CAR: A Country Plunged Into Sectarian, Humanitarian Crisis

Cecily Hilleary

Published February 12, 2014


Some analysts have cast the conflict as a religious war, part of a greater struggle for Islamist domination of the continent, especially in light of reprisals by Christians against the Muslim population of the CAR. But most analysts believe that it began when political rivals appealed to religious identity to boost political ambitions. In the end, it has pitted religious groups against one another in a brutal conflict that some fear could lead to partitioning the country.

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A woman reacts near the dead body of her sister who was killed during one of the latest incidents of sectarian violence in the 5th Arrondissement of the capital Bangui February 9, 2014. REUTERS/Siegfried Modola

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Christians loot a mosque in Bangui December 10, 2013. REUTERS/Emmanuel Braun

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A mother holds her child while attempting to take cover as repeated gun shots are heard close to Miskine district during continuing sectarian violence in the capital Bangui, Central African Republic, Jan. 28, 2014.

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A man prays while reading verses from the Koran in a hangar at the airport of the capital Bangui January 30, 2014. The hangar is used to shelter internally displaced Muslims fleeing the continuing sectarian violence and those waiting to be evacuated by ai

5

Newly parliamentary-elected interim President of the Central African Republic Catherine Samba-Panza walks into the National Assembly prior to her swearing-in ceremony in the capital Bangui January 23, 2014. REUTERS/Siegfried Modola

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French troops of the Sangaris Operation speak to a member of the Anti-Balaka Christian militia who handed over his arms in Bangui on January 25, 2014. The new president of the Central African Republic Catherine Samba Panza set to work to choose members of

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A terrified woman walks down from the bush in the hills 15 Kms (10 miles) outside Bangui, Central African Republic, Friday Jan. 24, 2014, as Rwandan troops tell her to calm down during a weapons search operation. No weapons were found. Christian militiam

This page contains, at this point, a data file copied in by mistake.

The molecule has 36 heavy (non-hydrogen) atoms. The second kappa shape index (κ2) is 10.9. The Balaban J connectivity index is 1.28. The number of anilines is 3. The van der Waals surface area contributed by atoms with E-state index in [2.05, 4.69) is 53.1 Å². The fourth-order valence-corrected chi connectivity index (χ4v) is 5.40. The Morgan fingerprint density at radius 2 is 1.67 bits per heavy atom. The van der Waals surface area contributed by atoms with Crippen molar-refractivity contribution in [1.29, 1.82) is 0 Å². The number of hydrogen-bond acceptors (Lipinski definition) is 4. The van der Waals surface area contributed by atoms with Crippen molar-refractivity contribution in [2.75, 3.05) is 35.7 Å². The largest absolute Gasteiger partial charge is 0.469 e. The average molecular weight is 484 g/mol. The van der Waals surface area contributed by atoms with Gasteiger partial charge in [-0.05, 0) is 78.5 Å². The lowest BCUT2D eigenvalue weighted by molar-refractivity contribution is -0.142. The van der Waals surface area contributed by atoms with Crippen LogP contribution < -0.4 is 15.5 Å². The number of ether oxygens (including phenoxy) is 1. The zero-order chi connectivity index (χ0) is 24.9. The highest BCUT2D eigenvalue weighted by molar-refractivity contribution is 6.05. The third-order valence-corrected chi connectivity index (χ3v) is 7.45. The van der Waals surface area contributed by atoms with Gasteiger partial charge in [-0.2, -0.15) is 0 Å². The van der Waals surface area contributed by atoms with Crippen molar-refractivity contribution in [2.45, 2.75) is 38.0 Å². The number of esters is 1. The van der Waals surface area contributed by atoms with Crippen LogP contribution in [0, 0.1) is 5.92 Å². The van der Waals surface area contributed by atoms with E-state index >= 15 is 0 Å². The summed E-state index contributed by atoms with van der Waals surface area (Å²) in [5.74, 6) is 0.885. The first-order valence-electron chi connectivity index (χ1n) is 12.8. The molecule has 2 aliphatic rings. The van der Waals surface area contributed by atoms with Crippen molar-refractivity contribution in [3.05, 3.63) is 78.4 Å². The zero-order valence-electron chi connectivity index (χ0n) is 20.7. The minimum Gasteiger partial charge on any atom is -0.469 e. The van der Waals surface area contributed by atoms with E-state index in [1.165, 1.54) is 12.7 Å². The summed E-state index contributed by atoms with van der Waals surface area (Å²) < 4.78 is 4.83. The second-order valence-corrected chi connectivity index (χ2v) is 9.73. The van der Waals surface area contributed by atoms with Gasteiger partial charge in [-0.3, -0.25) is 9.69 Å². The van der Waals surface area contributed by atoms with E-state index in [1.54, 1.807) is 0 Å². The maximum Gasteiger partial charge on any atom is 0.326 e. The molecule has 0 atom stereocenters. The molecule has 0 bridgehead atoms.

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Two women mourn, Feb. 9, 2014, in Bangui the death of two relatives killed in the 5th district, one the of the city's central neighborhoods.

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An Anti-balaka militiaman poses for a photograph in the capital of the Central African Republic Bangui January 14, 2014. REUTERS/Siegfried Modola

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Christian refugees living in makeshift shelters near the airport in Bangui, Central African Republic, Tuesday Jan. 28, 2014, as they try to escape from the deepening divisions between the country's Muslim minority and Christian majority. Christian refug

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Amandine, 7, who found refuge in the Mbaiki cathedral, in Mbaiki, some 120kms (75 miles) south west of bangui, Central African Republic, sits on the ground, Sunday, Jan. 26, 2014. Amandine, who lost both parents five years ago, cannot speak nor walk. She

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At PK12 Chadian troops escort thousands of Muslim residents from Bangui and Mbaiki, fleeing the Central African Republic capital Bangui in a mass exodus using cars, pickups, trucks, lorries and motorcycles on Friday Feb. 7, 2014.

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A woman runs for cover as heavy gunfire erupts in the Miskin district of Bangui, Central African Republic, Feb. 3, 2014.

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